We’ve established that interest in virtual reality is growing, but it’s difficult to say how much. Sales of VR headsets haven’t exactly been through the roof (most aren’t even available to consumers yet), and more content is being announced, it seems, than it is being seen.
Still, people can make predictions. Research firm SuperData projected that VR will have 10.8 million users by the end of 2016. That’s a big number…but the end of 2016 is a long time away. Furthermore, VR investments totaled around $2.6 billion in 2014 ($2 million of which came to Oculus from Facebook, with the rest spread amongst about 18 other VR companies), which would have been a hard figure to imagine just the year before. Plus, 1.3 million people already bought VR headsets last year.
So how will VR reach so many more viewers in a couple of years? Of these potential 10.8 million users, 46% are expected to access VR experiences on their PC devices (“a wave” of which will come out halfway through 2015, said SuperData — the Oculus Rift has already debuted and falls under this category), with consoles accounting for 28% of VR viewership (like Sony’s Morpheus) and mobile making up for the rest (which includes devices like Samsung’s Gear VR).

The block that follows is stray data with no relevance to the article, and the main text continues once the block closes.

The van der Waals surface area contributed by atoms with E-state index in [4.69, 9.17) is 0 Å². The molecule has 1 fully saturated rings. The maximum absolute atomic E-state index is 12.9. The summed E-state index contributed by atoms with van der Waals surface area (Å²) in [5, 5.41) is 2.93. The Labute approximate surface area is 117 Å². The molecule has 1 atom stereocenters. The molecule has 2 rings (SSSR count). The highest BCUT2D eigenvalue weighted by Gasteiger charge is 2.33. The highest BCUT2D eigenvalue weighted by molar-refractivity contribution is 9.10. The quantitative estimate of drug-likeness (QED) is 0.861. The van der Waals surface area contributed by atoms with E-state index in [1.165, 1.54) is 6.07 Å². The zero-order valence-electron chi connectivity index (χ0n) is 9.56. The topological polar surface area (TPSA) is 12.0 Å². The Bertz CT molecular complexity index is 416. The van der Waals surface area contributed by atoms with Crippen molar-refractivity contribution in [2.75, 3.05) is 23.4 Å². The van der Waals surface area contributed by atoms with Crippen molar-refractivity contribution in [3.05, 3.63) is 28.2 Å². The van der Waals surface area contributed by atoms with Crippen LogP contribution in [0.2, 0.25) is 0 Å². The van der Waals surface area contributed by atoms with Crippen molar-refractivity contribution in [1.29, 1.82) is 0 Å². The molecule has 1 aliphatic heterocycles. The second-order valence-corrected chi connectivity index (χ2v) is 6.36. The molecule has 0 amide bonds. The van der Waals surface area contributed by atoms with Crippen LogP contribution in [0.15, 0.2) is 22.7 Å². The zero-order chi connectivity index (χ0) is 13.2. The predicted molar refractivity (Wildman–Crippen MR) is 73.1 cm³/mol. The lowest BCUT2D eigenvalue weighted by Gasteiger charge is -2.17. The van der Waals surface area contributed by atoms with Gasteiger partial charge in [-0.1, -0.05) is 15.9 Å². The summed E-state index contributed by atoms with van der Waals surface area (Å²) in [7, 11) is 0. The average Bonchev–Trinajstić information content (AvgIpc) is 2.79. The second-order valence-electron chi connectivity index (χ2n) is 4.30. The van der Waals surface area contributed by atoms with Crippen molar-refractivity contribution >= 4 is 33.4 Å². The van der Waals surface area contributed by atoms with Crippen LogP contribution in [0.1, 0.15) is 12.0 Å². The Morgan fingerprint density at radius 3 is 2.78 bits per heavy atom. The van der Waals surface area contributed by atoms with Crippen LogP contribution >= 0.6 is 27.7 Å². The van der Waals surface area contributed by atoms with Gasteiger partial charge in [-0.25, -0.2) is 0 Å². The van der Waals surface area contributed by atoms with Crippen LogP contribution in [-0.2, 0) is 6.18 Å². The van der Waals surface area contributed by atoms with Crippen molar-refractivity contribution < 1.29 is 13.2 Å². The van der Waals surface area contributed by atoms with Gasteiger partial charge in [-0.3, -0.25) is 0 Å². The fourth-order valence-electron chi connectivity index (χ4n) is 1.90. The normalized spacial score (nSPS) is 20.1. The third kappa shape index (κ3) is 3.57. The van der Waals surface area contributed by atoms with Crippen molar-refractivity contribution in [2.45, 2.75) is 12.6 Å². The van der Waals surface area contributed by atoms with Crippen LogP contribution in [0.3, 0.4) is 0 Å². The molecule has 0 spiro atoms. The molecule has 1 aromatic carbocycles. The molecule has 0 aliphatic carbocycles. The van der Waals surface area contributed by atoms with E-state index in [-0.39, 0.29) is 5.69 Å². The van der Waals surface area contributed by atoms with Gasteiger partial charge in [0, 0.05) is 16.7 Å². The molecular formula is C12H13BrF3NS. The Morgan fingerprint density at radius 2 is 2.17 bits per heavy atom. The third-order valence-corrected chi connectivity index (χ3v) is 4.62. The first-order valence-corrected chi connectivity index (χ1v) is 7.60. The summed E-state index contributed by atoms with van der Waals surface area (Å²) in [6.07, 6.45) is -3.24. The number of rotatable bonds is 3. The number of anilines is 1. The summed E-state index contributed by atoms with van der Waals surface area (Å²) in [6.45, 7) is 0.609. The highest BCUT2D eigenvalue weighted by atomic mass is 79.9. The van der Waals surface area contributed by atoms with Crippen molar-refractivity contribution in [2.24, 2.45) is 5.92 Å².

Consoles have a big presence here because gaming will serve as a major draw to VR, regardless of how many Hollywood studios are working to push out film-like VR experiences. So far, games make up a full 76% of all currently available VR content, which isn’t surprising at this stage. We’ll just have to wait and see if other content creators’ efforts pay off.
Of course, time alone will tell, and we’ve already seen a significant evolution in the medium within just the past couple of years. From the shipping of Oculus’s first Rift developer kits in March 2013 to Samsung offering the first truly retail VR headsets in Best Buys this past December, here’s a brief history of VR:
SuperData’s predictions and statistics come from transactional data from game publishers and developers all over the world.
This article is part of VideoInk’s “VI Goes VR” special issue, which explores the current opportunity and future potential in virtual reality for the entertainment industry.